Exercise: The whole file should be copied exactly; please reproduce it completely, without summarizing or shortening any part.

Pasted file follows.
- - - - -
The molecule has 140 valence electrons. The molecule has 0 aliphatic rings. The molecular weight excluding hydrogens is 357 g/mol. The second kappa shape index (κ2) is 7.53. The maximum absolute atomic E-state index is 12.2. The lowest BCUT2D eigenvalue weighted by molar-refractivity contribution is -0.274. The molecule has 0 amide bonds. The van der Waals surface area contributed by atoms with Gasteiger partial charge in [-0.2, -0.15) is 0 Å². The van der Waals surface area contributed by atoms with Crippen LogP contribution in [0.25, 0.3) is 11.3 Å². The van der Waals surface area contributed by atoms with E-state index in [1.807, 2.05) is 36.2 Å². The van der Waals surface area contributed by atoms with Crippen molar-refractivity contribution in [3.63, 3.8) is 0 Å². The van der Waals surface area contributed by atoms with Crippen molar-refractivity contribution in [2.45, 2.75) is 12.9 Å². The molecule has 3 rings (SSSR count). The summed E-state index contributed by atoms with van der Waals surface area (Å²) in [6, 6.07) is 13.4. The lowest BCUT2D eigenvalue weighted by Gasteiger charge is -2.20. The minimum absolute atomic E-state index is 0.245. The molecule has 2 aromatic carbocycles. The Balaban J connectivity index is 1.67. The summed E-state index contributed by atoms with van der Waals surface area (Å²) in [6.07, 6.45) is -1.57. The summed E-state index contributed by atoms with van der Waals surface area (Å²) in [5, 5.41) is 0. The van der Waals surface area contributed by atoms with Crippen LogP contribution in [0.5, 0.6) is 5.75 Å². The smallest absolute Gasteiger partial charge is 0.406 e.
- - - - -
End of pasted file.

The molecule has 140 valence electrons. The molecule has 0 aliphatic rings. The molecular weight excluding hydrogens is 357 g/mol. The second kappa shape index (κ2) is 7.53. The maximum absolute atomic E-state index is 12.2. The lowest BCUT2D eigenvalue weighted by molar-refractivity contribution is -0.274. The molecule has 0 amide bonds. The van der Waals surface area contributed by atoms with Gasteiger partial charge in [-0.2, -0.15) is 0 Å². The van der Waals surface area contributed by atoms with Crippen LogP contribution in [0.25, 0.3) is 11.3 Å². The van der Waals surface area contributed by atoms with E-state index in [1.807, 2.05) is 36.2 Å². The van der Waals surface area contributed by atoms with Crippen molar-refractivity contribution in [3.63, 3.8) is 0 Å². The van der Waals surface area contributed by atoms with Crippen molar-refractivity contribution in [2.45, 2.75) is 12.9 Å². The molecule has 3 rings (SSSR count). The summed E-state index contributed by atoms with van der Waals surface area (Å²) in [6, 6.07) is 13.4. The lowest BCUT2D eigenvalue weighted by Gasteiger charge is -2.20. The minimum absolute atomic E-state index is 0.245. The molecule has 2 aromatic carbocycles. The Balaban J connectivity index is 1.67. The summed E-state index contributed by atoms with van der Waals surface area (Å²) in [6.07, 6.45) is -1.57. The summed E-state index contributed by atoms with van der Waals surface area (Å²) in [5, 5.41) is 0. The van der Waals surface area contributed by atoms with Crippen LogP contribution in [0.5, 0.6) is 5.75 Å². The smallest absolute Gasteiger partial charge is 0.406 e.